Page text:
During his presidential campaign, President Trump advocated for an economic platform that defied the Republican orthodoxy in place since the George H.W. Bush administration. Whereas other Republicans had preached free trade and laissez-faire capitalism, Trump advocated for “fair trade,” a catchall term that referred to the use of reciprocal tariffs and other import-reduction tools to mitigate outsourcing, foreign dumping, and foreign currency devaluation . Trump’s economic views may seem iconoclastic, but his rhetoric actually represents a welcome return to the pre-Great Depression Republican ideology typified by Teddy Roosevelt—the aggressive use of tariffs paired with calls for the disintegration of monopolies . President Trump’s rapid political ascent and personal appeal in the Republican Party now appears to be changing the party’s economic ideology as a whole.
This wholesale change in philosophy was displayed in Marco Rubio’s recent speech delivered at the National Defense University . Senator Rubio, long perceived to be an establishment bulwark, argued that the days of “market fundamentalism”, in which the government assiduously abstained from significant intervention in markets, needed to come to an end. He contended that the rapid growth of China’s economy, coupled with unfair Chinese governmental practices such as state subsidies, currency devaluation, and outright intellectual property theft, present a dire threat to American industry. Instead of promoting market libertarianism, the federal government needs to oversee “common-good capitalism” that preserves the positive aspects of capitalism, such as strong incentives to work hard and economic freedom, while including necessary checks on corporate power to ensure that corporations act in the best long-term interest of American citizens rather than the interests of short-term stockholders. Rubio advocated for a national industrial policy that marries capital controls on foreign investment with U.S. government subsidies for vital domestic manufacturing and mining industries, such as rare earth mining, that may be more costly in the United States than overseas, but are necessary to preserve national security and good-paying American jobs .
The neoliberal Republican orthodoxy pertaining to industrial organization is also changing rapidly. The long-revered Chicago School of Antitrust Economics, that argued for highly limited application of antitrust laws, is going out of vogue in exchange for demands of more robust enforcement and the breakup of tech monopolies . While the progressive wing of the Democratic Party has long opposed the concentration of corporate power, the recent Republican calls for the breakup of oligopolies and monopolies are informed by economics, but propelled primarily by a self-interested perception of elite cultural bias against conservatives and their way of life. Right-wing viewpoints are indeed disproportionately censored by tech giants like Facebook, Twitter, Reddit, and Google that tend to have left-leaning executive teams .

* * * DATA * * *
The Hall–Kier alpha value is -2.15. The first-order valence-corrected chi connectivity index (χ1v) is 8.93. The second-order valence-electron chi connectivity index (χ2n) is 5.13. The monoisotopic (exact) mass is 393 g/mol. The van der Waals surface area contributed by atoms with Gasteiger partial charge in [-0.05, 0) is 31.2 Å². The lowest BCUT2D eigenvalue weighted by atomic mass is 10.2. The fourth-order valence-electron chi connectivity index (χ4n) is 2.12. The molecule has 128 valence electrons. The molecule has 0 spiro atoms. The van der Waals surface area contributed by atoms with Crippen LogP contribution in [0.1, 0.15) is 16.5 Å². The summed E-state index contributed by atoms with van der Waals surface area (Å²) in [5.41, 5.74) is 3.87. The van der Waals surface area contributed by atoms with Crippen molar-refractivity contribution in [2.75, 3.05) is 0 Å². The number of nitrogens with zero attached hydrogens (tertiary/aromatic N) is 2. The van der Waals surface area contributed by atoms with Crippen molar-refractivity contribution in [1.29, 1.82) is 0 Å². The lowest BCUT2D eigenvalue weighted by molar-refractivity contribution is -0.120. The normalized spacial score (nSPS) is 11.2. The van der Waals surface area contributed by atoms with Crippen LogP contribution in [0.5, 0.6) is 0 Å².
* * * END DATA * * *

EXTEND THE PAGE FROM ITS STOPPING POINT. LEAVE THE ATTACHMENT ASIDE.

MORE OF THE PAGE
Conservatives also decry the corporate concentration in the traditional media landscape and the resulting hegemony of liberal views. A recent analysis, for example, found that 93% of all traditional media coverage about President Trump had a negative slant . In contrast, criticism of China’s governmental human rights abuses has been avoided in Hollywood films in order to appease Chinese audiences . In reaction to this media bias and censorship, calls for action from rank-and-file Republican congressman are growing. The freshman senator Josh Hawley, for example, has become a young star in the party by vigorously calling for Big Tech companies to either rapidly reform themselves or be broken up if they fail to do so . Hawley’s complaints have recently widened into a query of the power of corporate elites in general, including an excoriation of Wall Street .
Rubio’s “common-good capitalism” and Hawley’s calls for increased antitrust scrutiny of Big Tech both represent the likely populist future of a Republican party that now relies heavily on a support base of culturally alienated working-class voters, in contrast to the party’s previous base of affluent suburbanites. Antitrust enforcement and national industrial policy increasingly appear to be bipartisan priorities. Just as a backlash to the excesses of the Gilded Age resulted in contemporaneous currents of Republican nationalism and Wilsonian progressivism, the adverse consequences of globalization and corporate concentration are generating a centrifugal pull away from the neoliberal economic consensus preached by Clinton, Obama, and both Bushes, towards dipoles of Trumpian populism and Bernie Sanders-style social democracy.
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